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Wow! You made it all the way to this conclusion! You either must have jumped straight to this page or you’re way more masochistic than I could have anticipated.

If you have any questions or comments about the projects or concepts in this book, or have any stories to tell from your own debugging adventures, please stop by our forums at http://forums.raywenderlich.com.

From here, you have a few paths to explore depending on what you found most interesting in this book.

  • If exploring code in Python to make better debugging scripts interests you, then you might want to see what other modules exist in Python 2.7 (or the equivalent Python version LLDB has) to see how far down the rabbit hole you can go. You can find the list of modules in Python 2.7 here: https://docs.python.org/2/py-modindex.html or hunt down one of the many books on Amazon about Python.

  • If reverse engineering Apple internals interests you, I would strongly recommend you check out Jonathan Levin’s work on anything related to Apple, namely his updated books like MacOS and iOS Internals, Volume III: Security & Insecurity or MacOS and iOS Internals, Volume I: User Mode at http://www.newosxbook.com/.

  • Also check out @snakeninny’s free book, https://github.com/iosre/iOSAppReverseEngineering/

  • If more generic reverse engineering/hacking interests you, then you might be interested in Hacking: The Art of Exploitation, 2nd Edition by Jon Erickson at https://www.nostarch.com/hacking2.htm.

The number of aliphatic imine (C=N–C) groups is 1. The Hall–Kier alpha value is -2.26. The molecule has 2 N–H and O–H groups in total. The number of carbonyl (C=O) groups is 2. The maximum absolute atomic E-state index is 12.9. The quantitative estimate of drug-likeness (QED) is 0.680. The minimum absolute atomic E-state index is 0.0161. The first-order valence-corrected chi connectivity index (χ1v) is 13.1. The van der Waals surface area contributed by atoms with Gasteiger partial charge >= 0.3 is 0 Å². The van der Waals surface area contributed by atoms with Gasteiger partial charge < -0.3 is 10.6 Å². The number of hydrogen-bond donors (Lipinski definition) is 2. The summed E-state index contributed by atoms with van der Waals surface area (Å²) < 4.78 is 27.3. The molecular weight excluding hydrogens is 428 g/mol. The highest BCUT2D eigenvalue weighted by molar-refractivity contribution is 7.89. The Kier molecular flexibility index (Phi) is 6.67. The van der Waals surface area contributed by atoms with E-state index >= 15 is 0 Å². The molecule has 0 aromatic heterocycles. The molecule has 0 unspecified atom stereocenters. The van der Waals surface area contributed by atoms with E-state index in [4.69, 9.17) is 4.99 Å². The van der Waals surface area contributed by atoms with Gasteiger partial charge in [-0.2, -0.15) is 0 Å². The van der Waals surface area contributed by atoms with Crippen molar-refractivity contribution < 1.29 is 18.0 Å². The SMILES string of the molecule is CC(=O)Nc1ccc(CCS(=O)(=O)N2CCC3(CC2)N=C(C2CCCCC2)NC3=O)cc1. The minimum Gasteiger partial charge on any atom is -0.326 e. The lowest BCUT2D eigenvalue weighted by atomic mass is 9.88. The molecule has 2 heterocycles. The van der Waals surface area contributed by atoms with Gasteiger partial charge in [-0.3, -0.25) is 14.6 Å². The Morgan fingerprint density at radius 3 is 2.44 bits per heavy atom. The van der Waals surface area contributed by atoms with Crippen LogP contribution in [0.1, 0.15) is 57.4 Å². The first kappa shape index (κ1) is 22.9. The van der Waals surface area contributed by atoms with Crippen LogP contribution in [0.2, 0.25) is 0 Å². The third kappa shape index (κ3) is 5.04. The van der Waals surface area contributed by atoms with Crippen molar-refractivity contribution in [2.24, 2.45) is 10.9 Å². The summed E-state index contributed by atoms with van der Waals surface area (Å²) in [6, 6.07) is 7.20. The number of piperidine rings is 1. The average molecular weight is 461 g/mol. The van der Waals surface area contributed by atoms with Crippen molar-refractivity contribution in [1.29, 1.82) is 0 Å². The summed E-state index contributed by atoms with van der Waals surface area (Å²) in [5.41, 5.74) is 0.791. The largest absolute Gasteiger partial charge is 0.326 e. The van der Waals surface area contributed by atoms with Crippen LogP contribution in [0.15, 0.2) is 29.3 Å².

• If you want the equivalent of an LLDB newsletter, I would recommend to (nicely!) stalk Jim Ingham’s activity on Stack Overflow http://stackoverflow.com/users/2465073/jim-ingham. He works on LLDB at Apple, and combing through his responses on StackOverflow will give you a tremendous amount of insight into LLDB. In addition, check out the LLDB archives http://lists.llvm.org/pipermail/lldb-dev/. There’s a lot to dig through, but you can find some incredibly useful hidden gems from the LLDB authors.

  • If DTrace interested you, check out http://www.brendangregg.com/dtracebook/index.html. This book will cover a much wider range of how to use DTrace than what I’ve discussed.

And finally… here’s a diff of Jake when this book project began in June 2016 to when my editors finally ripped this book from my cold, lifeless fingers.

Yeah, I am totally that annoying dude on Facebook that constantly posts pictures of his children and/or dogs. :]

Thank you for purchasing this book. Your continued support is what makes the books, tutorials, videos and other things we do at raywenderlich.com possible. We truly appreciate it!

– Derek, Darren, Matt and Chris

The Advanced Apple Debugging & Reverse Engineering team

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